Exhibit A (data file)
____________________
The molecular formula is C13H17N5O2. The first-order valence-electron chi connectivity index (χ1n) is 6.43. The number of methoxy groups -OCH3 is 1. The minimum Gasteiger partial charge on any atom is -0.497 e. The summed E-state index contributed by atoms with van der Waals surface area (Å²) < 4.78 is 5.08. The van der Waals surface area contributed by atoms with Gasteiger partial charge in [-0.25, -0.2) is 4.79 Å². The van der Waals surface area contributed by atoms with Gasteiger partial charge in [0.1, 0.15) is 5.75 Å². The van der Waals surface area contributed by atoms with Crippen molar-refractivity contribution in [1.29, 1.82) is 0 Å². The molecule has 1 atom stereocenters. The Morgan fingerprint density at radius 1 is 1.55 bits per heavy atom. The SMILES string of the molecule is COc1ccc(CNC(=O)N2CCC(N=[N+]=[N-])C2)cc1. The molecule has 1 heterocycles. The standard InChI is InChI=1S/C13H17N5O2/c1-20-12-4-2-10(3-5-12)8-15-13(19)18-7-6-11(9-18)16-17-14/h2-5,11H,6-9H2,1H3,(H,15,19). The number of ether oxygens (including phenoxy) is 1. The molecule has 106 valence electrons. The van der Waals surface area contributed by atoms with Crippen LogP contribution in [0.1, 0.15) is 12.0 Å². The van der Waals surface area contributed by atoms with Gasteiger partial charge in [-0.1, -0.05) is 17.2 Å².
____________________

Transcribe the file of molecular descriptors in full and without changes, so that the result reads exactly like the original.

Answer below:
The molecular formula is C13H17N5O2. The first-order valence-electron chi connectivity index (χ1n) is 6.43. The number of methoxy groups -OCH3 is 1. The minimum Gasteiger partial charge on any atom is -0.497 e. The summed E-state index contributed by atoms with van der Waals surface area (Å²) < 4.78 is 5.08. The van der Waals surface area contributed by atoms with Gasteiger partial charge in [-0.25, -0.2) is 4.79 Å². The van der Waals surface area contributed by atoms with Gasteiger partial charge in [0.1, 0.15) is 5.75 Å². The van der Waals surface area contributed by atoms with Crippen molar-refractivity contribution in [1.29, 1.82) is 0 Å². The molecule has 1 atom stereocenters. The Morgan fingerprint density at radius 1 is 1.55 bits per heavy atom. The SMILES string of the molecule is COc1ccc(CNC(=O)N2CCC(N=[N+]=[N-])C2)cc1. The molecule has 1 heterocycles. The standard InChI is InChI=1S/C13H17N5O2/c1-20-12-4-2-10(3-5-12)8-15-13(19)18-7-6-11(9-18)16-17-14/h2-5,11H,6-9H2,1H3,(H,15,19). The number of ether oxygens (including phenoxy) is 1. The molecule has 106 valence electrons. The van der Waals surface area contributed by atoms with Crippen LogP contribution in [0.1, 0.15) is 12.0 Å². The van der Waals surface area contributed by atoms with Gasteiger partial charge in [-0.1, -0.05) is 17.2 Å².